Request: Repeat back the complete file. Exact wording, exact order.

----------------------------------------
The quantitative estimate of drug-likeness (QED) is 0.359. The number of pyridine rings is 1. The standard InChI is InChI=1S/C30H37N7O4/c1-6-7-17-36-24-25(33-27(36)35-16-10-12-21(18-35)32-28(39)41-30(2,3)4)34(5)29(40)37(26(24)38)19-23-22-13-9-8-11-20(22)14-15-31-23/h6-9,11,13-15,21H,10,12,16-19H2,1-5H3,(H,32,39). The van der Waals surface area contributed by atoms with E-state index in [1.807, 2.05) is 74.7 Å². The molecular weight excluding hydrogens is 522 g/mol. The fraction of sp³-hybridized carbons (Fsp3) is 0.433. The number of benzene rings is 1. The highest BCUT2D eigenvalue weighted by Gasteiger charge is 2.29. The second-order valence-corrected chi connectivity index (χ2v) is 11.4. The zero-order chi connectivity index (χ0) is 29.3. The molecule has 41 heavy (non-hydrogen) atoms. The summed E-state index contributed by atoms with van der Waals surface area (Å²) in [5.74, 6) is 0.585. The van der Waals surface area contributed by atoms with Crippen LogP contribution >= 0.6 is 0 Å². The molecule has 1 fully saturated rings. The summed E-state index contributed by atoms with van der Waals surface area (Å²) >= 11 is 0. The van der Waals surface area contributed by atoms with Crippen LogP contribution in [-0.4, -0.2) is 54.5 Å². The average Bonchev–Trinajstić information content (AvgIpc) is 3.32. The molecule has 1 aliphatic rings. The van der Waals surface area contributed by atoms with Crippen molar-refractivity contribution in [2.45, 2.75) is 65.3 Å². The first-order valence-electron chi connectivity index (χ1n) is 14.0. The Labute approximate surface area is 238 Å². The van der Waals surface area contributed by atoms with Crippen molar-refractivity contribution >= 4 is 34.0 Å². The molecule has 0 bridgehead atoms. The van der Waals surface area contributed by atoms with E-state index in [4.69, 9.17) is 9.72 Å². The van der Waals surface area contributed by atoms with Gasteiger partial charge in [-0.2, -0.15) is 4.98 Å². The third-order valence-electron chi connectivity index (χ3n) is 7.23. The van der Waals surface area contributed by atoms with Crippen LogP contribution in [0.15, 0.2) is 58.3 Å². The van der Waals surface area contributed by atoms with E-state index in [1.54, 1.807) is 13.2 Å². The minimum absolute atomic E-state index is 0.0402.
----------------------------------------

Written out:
The quantitative estimate of drug-likeness (QED) is 0.359. The number of pyridine rings is 1. The standard InChI is InChI=1S/C30H37N7O4/c1-6-7-17-36-24-25(33-27(36)35-16-10-12-21(18-35)32-28(39)41-30(2,3)4)34(5)29(40)37(26(24)38)19-23-22-13-9-8-11-20(22)14-15-31-23/h6-9,11,13-15,21H,10,12,16-19H2,1-5H3,(H,32,39). The van der Waals surface area contributed by atoms with E-state index in [1.807, 2.05) is 74.7 Å². The molecular weight excluding hydrogens is 522 g/mol. The fraction of sp³-hybridized carbons (Fsp3) is 0.433. The number of benzene rings is 1. The highest BCUT2D eigenvalue weighted by Gasteiger charge is 2.29. The second-order valence-corrected chi connectivity index (χ2v) is 11.4. The zero-order chi connectivity index (χ0) is 29.3. The molecule has 41 heavy (non-hydrogen) atoms. The summed E-state index contributed by atoms with van der Waals surface area (Å²) in [5.74, 6) is 0.585. The van der Waals surface area contributed by atoms with Crippen LogP contribution >= 0.6 is 0 Å². The molecule has 1 fully saturated rings. The summed E-state index contributed by atoms with van der Waals surface area (Å²) >= 11 is 0. The van der Waals surface area contributed by atoms with Crippen LogP contribution in [-0.4, -0.2) is 54.5 Å². The average Bonchev–Trinajstić information content (AvgIpc) is 3.32. The molecule has 1 aliphatic rings. The van der Waals surface area contributed by atoms with Crippen molar-refractivity contribution in [2.45, 2.75) is 65.3 Å². The first-order valence-electron chi connectivity index (χ1n) is 14.0. The Labute approximate surface area is 238 Å². The van der Waals surface area contributed by atoms with Crippen molar-refractivity contribution >= 4 is 34.0 Å². The molecule has 0 bridgehead atoms. The van der Waals surface area contributed by atoms with E-state index in [4.69, 9.17) is 9.72 Å². The van der Waals surface area contributed by atoms with Gasteiger partial charge in [-0.2, -0.15) is 4.98 Å². The third-order valence-electron chi connectivity index (χ3n) is 7.23. The van der Waals surface area contributed by atoms with Crippen LogP contribution in [0.15, 0.2) is 58.3 Å². The van der Waals surface area contributed by atoms with E-state index in [1.54, 1.807) is 13.2 Å². The minimum absolute atomic E-state index is 0.0402.